Good To Know Household Battery Storage Tips ~ Tips for safely and inexpensively storing new household batteries so they are working properly when needed.
The household batteries we use today have been around since the late 1950’s. They have evolved and improved significantly since that time. Household batteries have definitely added a lot of convenience both inside and outside the home. I did a walkthrough the house and identified the number of devices that get their power from basic alkaline cylinder shaped batteries. I found an example in almost every room. They are used in all kinds of devices that add convenience, safety, home décor, information, entertainment and even help with hygiene. I use household batteries in such things as a label maker, meat thermometer, flashlights, computer mouse, remotes, electric toothbrush, electric shaver, wall clocks, indoor/outdoor temperature and humidity monitor, smoke alarms to name a few. Does your list look like this too?
Why Store Household Batteries?
With so many devices in the home that need battery power to operate it is good to have some new batteries in storage for when the old batteries run out. It always seems to happen that batteries run out at the most inconvenient times. It isn’t fun trying to turn on a flashlight during a power outage that no longer works. My favourite frustration is when the computer mouse stops working because it needs new batteries just as I am finishing up a blog post.
Why Have A System For Storing Household Batteries?
The main reasons for having a system for storing household batteries are for the convenience, extending battery life and for keeping safety in mind. It is a timesaver to have a designated storage place so they are accessible whenever they need to be replaced. It is not a lot of fun rummaging through drawers and cupboards looking for two double AA batteries to get your computer mouse going again. Also storing batteries using some basic good to know tips and precautions will make them last longer so they are not accidentally activated and their power is drained before you get a chance to use them.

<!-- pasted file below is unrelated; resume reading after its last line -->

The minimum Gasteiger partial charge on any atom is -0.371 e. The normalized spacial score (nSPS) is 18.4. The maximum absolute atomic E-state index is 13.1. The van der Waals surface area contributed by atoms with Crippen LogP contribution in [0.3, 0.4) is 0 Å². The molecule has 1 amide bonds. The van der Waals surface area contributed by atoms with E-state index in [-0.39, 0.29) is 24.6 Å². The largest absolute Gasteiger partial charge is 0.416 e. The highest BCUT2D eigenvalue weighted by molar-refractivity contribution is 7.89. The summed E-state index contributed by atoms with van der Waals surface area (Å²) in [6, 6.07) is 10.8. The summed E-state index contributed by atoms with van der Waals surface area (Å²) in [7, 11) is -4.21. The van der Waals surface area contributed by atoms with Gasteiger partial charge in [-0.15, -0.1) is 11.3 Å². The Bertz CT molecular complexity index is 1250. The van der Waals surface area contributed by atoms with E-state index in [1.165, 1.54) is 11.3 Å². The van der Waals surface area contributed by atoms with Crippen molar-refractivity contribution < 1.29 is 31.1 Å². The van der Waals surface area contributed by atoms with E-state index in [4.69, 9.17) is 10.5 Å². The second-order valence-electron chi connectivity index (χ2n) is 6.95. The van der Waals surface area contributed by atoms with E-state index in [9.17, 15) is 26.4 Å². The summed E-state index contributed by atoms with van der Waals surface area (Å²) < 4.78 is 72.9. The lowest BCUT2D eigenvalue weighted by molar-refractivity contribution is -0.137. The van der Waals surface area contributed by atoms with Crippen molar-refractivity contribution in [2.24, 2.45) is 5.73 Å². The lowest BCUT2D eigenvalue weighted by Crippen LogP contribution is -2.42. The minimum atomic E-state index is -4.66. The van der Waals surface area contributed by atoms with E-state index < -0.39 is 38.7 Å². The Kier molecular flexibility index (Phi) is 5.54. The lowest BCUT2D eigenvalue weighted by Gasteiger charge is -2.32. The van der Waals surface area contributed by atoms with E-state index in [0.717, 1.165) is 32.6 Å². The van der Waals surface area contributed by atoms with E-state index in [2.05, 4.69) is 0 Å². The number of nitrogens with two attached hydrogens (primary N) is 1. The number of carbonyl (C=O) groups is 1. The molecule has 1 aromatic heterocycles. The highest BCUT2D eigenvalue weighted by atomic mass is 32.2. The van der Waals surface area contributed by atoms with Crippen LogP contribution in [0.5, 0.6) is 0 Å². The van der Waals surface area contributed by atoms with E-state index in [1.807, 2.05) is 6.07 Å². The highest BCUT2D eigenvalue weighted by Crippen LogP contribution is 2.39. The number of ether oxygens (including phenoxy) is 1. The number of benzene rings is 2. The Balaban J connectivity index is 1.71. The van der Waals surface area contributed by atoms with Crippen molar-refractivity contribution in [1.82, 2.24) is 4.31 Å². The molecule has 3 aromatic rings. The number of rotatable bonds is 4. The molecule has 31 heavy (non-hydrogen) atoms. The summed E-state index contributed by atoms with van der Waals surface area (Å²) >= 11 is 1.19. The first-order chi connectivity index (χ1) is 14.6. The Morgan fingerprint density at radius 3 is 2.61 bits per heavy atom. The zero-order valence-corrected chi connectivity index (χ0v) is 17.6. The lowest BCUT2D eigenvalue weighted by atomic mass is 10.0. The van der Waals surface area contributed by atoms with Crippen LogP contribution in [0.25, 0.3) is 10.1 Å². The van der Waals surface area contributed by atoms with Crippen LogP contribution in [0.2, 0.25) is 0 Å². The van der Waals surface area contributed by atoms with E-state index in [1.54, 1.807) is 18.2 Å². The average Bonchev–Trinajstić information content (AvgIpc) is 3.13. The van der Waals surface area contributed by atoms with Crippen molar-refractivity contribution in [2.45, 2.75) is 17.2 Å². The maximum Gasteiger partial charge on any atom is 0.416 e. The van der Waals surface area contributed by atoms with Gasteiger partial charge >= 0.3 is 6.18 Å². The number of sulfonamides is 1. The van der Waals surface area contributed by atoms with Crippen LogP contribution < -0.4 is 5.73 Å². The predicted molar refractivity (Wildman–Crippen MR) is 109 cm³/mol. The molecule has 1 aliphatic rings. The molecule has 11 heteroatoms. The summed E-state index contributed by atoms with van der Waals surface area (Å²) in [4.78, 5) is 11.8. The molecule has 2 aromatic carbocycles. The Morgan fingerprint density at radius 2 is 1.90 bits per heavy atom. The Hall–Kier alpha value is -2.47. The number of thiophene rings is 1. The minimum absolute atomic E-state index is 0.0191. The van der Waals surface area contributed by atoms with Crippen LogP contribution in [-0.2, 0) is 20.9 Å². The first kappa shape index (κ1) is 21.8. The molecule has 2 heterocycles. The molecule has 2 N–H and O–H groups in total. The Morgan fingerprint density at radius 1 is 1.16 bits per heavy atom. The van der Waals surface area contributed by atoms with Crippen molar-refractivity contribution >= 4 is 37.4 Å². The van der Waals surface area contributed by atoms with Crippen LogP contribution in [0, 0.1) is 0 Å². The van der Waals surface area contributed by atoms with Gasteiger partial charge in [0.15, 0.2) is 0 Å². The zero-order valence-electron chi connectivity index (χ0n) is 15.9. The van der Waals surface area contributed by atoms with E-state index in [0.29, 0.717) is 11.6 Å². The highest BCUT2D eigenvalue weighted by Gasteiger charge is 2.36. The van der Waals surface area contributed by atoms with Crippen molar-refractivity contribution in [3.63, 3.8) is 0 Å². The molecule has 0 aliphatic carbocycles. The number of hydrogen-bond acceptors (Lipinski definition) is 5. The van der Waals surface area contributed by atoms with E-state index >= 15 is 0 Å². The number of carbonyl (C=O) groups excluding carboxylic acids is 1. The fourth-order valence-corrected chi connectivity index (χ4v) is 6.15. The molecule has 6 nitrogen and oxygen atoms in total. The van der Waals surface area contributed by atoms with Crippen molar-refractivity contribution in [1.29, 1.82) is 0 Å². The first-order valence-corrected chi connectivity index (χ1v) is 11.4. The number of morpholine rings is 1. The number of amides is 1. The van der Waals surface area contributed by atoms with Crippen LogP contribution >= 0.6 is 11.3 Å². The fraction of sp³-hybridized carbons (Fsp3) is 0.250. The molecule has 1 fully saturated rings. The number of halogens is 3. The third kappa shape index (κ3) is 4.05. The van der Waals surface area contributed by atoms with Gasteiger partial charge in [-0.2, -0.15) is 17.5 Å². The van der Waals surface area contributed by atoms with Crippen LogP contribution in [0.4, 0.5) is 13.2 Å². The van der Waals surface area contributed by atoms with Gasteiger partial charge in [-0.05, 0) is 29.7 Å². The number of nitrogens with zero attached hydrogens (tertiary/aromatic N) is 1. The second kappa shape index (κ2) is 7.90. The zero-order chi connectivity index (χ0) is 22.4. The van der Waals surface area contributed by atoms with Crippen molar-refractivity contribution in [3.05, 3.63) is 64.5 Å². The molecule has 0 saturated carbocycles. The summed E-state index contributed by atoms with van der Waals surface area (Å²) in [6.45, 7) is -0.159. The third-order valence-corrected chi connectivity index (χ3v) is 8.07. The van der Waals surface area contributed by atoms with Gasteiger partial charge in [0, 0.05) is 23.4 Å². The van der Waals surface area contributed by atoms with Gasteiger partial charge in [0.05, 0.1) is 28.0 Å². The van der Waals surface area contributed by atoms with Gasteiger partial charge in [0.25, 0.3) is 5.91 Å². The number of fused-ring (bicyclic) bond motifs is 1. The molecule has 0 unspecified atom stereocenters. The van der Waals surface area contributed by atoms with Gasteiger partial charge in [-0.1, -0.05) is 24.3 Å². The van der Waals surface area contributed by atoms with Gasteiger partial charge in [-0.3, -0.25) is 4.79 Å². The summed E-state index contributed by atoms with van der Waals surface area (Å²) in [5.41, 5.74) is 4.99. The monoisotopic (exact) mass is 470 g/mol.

Although the cylinder type of battery is generally pretty safe to work with, it is good to know how to store them and handle them correctly. It is also important to teach children they are not a toy as well as some basic battery tips and information.
Here are some…
Good To Know Household Battery Storage Tips
~ Take stock of what devices use batteries, what type of batteries and how many each one uses in your home. You will be surprised!
~ Take advantage of sales or buy in bulk to save money. I like to buy mine at Costco but have also seen them sold less expensively in other locations.
~ Store batteries at room temperature in a dry location. Storing them in extreme temperatures or in high humidity settings will reduce their shelf life. Some people store batteries in the fridge or freezer. This is not necessary. The cold temperatures change the molecular structure in the batteries. I personally like to just store food in a fridge and freezer for several reasons. I do not want to waste storage space on a non-food item when they can conveniently be stored elsewhere. When my daughters were younger I did not want to send mixed messages that batteries were like food and could be stored the same way.
~ Store batteries with the poles facing the same direction so the positive and negative terminals do not touch. This avoids having them accidentally activate and drain their power.
~ It is not OK to carry or store batteries loose in a drawer, pocket, purse or backpack.
~ It is best to store batteries in their original packaging. But that is not practical if you buy them in bulk. So I created a storage system that is very convenient, inexpensive and keeps the batteries free from dust. I use a craft supply storage case that has compartments and a lid that snap closes. I love that it is transparent so I can easily see how many batteries are in the storage case. I also love that it is the perfect size to slide into a drawer and is easily accessible when needed. If there are young children in the home it can be stored in a difficult to reach location.